Neural abstractive summarization models are prone to generate summaries that are factually inconsistent with their source documents. Previous work has introduced the task of recognizing such factual inconsistency as a downstream application of natural language inference (NLI). However, state-of-the-art NLI models perform poorly in this context due to their inability to generalize to the target task. In this work, we show that NLI models can be effective for this task when the training data is augmented with high-quality task-oriented examples. We introduce Falsesum, a data generation pipeline leveraging a controllable text generation model to perturb human-annotated summaries, introducing varying types of factual inconsistencies. Unlike previously introduced document-level NLI datasets, our generated dataset contains examples that are diverse and inconsistent yet plausible. We show that models trained on a Falsesum-augmented NLI dataset improve the state-of-the-art performance across four benchmarks for detecting factual inconsistency in summarization.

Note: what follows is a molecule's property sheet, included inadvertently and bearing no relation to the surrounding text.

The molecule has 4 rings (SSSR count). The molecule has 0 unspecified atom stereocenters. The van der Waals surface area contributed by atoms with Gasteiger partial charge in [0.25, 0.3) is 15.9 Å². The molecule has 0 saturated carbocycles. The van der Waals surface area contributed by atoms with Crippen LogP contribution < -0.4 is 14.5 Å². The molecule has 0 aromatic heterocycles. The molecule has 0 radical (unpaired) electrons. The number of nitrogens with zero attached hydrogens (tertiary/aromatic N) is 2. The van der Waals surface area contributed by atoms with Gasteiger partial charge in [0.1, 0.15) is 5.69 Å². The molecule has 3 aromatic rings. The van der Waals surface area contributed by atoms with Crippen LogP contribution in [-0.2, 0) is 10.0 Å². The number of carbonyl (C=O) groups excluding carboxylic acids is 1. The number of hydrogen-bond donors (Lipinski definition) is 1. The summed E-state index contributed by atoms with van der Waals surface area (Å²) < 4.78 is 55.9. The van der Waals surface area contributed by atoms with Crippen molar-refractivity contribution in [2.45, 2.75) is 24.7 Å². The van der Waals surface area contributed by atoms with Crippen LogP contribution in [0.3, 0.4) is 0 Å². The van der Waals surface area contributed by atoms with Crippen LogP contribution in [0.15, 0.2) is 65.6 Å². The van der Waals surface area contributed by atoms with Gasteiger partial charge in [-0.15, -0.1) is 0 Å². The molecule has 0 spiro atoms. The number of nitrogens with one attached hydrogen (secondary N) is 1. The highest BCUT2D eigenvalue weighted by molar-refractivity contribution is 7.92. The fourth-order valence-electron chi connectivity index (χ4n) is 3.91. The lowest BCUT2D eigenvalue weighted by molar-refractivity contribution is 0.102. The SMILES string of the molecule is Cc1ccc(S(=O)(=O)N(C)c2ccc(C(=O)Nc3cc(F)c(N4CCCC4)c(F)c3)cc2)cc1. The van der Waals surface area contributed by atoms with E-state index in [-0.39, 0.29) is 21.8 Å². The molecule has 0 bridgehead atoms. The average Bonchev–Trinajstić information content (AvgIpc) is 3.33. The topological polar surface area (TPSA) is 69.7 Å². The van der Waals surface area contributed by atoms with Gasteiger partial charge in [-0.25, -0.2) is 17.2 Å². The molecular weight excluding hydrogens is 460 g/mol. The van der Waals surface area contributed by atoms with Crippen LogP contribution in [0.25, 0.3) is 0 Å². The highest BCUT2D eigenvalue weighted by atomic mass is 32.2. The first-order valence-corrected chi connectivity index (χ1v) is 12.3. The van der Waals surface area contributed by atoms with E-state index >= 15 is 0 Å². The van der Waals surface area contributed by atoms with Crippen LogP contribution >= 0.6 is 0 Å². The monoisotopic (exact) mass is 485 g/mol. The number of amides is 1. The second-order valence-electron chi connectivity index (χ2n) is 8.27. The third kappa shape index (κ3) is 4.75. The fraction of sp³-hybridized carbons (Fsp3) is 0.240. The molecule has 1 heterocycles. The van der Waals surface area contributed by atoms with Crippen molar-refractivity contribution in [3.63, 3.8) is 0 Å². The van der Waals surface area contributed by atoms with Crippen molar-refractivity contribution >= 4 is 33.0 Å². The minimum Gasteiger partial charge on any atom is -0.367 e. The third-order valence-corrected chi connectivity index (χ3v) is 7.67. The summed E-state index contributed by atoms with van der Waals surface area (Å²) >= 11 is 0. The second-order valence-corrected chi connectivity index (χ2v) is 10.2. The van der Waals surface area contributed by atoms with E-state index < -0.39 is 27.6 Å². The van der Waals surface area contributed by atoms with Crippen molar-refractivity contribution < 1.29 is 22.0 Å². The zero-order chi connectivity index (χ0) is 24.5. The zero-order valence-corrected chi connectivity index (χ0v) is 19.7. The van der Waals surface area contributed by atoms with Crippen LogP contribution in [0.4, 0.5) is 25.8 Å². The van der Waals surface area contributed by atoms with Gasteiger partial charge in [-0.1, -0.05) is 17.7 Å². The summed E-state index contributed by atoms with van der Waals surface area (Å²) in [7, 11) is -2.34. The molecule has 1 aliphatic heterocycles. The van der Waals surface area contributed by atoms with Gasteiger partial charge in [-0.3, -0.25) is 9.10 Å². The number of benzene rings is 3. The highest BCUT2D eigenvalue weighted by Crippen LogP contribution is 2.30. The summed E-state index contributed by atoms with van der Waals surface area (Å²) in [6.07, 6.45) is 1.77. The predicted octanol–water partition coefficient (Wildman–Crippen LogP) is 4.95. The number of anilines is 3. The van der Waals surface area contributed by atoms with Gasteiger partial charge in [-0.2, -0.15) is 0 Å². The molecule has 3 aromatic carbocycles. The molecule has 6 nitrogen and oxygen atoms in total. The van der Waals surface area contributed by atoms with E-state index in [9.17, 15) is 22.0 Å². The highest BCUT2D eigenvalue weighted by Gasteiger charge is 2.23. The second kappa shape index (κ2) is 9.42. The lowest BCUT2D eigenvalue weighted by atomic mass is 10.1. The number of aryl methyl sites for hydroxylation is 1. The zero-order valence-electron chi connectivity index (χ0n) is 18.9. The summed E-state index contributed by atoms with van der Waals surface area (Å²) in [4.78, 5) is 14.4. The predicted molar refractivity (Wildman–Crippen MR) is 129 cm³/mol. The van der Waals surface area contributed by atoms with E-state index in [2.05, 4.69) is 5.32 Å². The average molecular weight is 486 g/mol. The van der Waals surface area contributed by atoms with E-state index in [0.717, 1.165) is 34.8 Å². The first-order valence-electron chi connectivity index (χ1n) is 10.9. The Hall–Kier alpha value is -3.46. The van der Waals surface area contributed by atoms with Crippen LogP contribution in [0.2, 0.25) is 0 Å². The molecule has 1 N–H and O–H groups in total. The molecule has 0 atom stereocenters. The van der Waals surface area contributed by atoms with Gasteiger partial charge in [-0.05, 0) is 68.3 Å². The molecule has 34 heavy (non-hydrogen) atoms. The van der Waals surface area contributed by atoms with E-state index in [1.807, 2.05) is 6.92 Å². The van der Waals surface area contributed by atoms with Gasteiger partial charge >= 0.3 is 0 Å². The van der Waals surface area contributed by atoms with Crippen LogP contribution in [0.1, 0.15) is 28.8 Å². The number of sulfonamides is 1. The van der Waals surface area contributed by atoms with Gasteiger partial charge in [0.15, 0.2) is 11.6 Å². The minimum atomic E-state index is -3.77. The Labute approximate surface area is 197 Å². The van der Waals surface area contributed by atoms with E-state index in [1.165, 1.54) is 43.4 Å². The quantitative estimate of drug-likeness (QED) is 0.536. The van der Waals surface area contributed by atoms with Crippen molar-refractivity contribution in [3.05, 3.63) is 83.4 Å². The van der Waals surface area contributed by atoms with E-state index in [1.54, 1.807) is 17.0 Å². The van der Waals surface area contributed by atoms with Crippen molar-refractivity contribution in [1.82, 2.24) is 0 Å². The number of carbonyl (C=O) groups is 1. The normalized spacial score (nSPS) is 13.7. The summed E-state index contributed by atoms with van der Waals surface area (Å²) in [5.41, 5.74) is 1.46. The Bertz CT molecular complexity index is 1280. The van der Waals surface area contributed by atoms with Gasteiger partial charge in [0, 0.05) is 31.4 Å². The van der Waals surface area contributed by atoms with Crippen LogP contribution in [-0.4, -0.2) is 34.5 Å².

Millions of news articles from hundreds of thousands of sources around the globe appear in news aggregators every day. Consuming such a volume of news presents an almost insurmountable challenge. For example, a reader searching on Bloomberg’s system for news about the U.K. would find 10,000 articles on a typical day. Apple Inc., the world’s most journalistically covered company, garners around 1,800 news articles a day. We realized that a new kind of summarization engine was needed, one that would condense large volumes of news into short, easy to absorb points. The system would filter out noise and duplicates to identify and summarize key news about companies, countries or markets. When given a user query, Bloomberg’s solution, Key News Themes (or NSTM), leverages state-of-the-art semantic clustering techniques and novel summarization methods to produce comprehensive, yet concise, digests to dramatically simplify the news consumption process. NSTM is available to hundreds of thousands of readers around the world and serves thousands of requests daily with sub-second latency. At ACL 2020, we will present a demo of NSTM.